🔒 Europe on edge: The ominous spectre of a Trump comeback and its stakes for Western security

In the looming shadow of the 2024 U.S. election, Europe grapples with profound anxieties over the potential return of Donald Trump. Former diplomats express deep concern about the impact on alliances, citing Trump’s affinity for Putin, hostility to NATO, and the likely repercussions for Ukraine. This unprecedented alarm reflects fears of a Trump-led assault on democracy itself. Recalling historical parallels, Europeans emphasise the pivotal role the U.S. plays in safeguarding Western security, underscoring the urgent need for strategic self-reliance amid growing geopolitical challenges from Russia and China.

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By Max Hastings

The US always matters to Europe, but seldom more so than now. An acute fear stalks the continent: that Donald Trump might be America’s president for a second time. Ivo Daalder, a former US ambassador to the North Atlantic Treaty Organization, told the New York Times that Europeans are “deeply, deeply concerned about the 2024 election and how it will impact the alliance. No matter the topic, Ukraine or NATO cohesion, it’s the only question asked.”

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Steven Everts, a former European diplomat who is now director of the EU Union Institute for Security Studies, has described the prospect of a Trump return as “slightly terrifying.” He adds: “Given the enormous role the United States plays in European security, we now have to think again about what this means for our own politics, for European defense and for Ukraine.”

There are four separate but linked strands in Europeans’ almost unprecedented level of alarm about the forthcoming election. First is Trump’s seeming enthusiasm for Russian President Vladimir Putin. The German magazine Der Spiegel has suggested, apparently not satirically, that the aspiring president admires Putin “probably even more than Kim Jong Un.” (Recall that Trump once praised a “beautiful letter” he received from the North Korean dictator.)

Next is Trump’s oft-expressed hostility to NATO, and explicitly toward the Germans. Then there is the overwhelming likelihood that his presidency would signal a drastic squeeze, if not an end, of aid for Ukraine. Finally, there is anticipation of a Trump assault on America’s political institutions — a spear driven into the heart of the world’s greatest democracy and exemplar.

President Franklin D. Roosevelt said in 1936, with the Great Depression still raging: “Here in America we are waging a great and successful war. It is not alone a war against want and destitution and economic demoralization. It is more than that; it is a war for the survival of democracy. We are fighting to save a great and precious form of government for ourselves and for the world.”

To us in Europe today, the last part of that story looks pretty much the same. However reluctant we may be, as citizens of other nations, to express provocative opinions about US domestic affairs, the stakes seem so high that we cannot hold back. It is not only Trump himself who frightens us. It is what popular support for him among Republican voters says about the mindset of a substantial portion of the American people. 

As a historian, I would identify 1940 as the last US presidential election year in which Europeans, most certainly the British, were so apprehensive about the outcome. The UK then stood alone in the face of Hitler’s legions. Roosevelt seemed the only reliable friend to whom Prime Minister Winston Churchill’s people could look for material aid.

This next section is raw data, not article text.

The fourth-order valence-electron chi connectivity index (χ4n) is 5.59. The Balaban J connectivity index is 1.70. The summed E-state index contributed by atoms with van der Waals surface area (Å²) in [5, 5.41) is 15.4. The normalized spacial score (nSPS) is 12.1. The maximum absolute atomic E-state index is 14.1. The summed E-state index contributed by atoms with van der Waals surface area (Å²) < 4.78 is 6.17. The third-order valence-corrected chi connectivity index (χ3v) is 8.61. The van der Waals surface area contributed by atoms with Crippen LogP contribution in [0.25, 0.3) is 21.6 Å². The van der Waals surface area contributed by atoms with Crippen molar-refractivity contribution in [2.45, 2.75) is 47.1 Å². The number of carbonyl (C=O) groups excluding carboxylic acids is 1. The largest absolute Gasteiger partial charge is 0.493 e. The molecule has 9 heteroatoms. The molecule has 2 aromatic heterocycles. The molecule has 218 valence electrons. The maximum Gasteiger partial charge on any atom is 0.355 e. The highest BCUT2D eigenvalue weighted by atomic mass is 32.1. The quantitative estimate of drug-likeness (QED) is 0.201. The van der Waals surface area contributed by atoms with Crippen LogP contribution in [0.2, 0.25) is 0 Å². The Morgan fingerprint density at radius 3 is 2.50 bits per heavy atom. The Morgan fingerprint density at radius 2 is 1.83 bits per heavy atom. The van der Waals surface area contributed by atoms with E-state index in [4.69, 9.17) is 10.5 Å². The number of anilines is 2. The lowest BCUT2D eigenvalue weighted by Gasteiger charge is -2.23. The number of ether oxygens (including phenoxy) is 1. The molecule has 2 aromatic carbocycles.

He insisted that his great nation could not stand aside from the global struggle against fascism and its standard-bearers. “We have learned that God-fearing democracies of the world which observe the sanctity of treaties and good faith in their dealings with other nations cannot safely be indifferent to international lawlessness anywhere,” he told Congress in January 1939. “They cannot forever let pass, without effective protest, acts of aggression against sister nations — acts which automatically undermine all of us.”

Yet many of Roosevelt’s fellow countrymen remained passionately opposed to entanglement in foreign wars, just as today an increasing number seem indifferent to Russia’s aggression in Ukraine. Domestic extremism then also flourished in the US. For a time between the world wars, the Ku Klux Klan — whose hostility extended beyond Black Americans to include Catholics, Jews and indeed all foreigners — boasted up to four million members.

The America First isolationist lobby at its peak boasted 800,000 members, who espoused views directly comparable with those of today’s MAGA-ers. “We are strong enough in this nation and in this hemisphere to maintain our own way of life regardless of what the attitude is on the other side,” the aviation hero Charles Lindbergh told Congress. “The only success for our way of life and our system of government is to defend it here at home and not attempt to enter a war abroad.”   

Ernest Hemingway, who was an ambulance driver in World War I and a correspondent in the Spanish Civil War, wrote of “the hell broth that is brewing in Europe we have no need to drink … We were fools to be sucked in once on a European war.”

Between 1933 and 1937, Congress passed a succession of Neutrality Acts. The White House experienced difficulties in persuading Congress to permit France and Britain to even purchase arms — similar to the situation today over shipments to Ukraine.

Republican opposition to aiding Britain was led by the likes of Burton K. Wheeler, a Democratic senator from Montana. Then, as now, the thinly populated Western states were among the most hostile to foreign entanglements. Even after the assault on Pearl Harbor, Representative Jeanette Rankin, another Montanan, held out against declaring war on Japan. (She had done the same over entering World War I.)

Wendell Willkie, the 1940 Republican presidential candidate, was far from an extreme isolationist, but even with the war already raging in Europe he thundered: “I have given you my pledge many times over: I will work for peace.” Messages flooded into the Roosevelt White House showing that Willkie had touched a popular nerve. This forced the president to promise American voters, “your boys are not going to be sent into any foreign wars.” (History would prove that pledge insincere.)

I have always believed that, absent Pearl Harbor and Hitler’s ensuing declaration of war on the US, Roosevelt would have found it very hard, even perhaps impossible, to lead his great nation to become a full belligerent in World War II.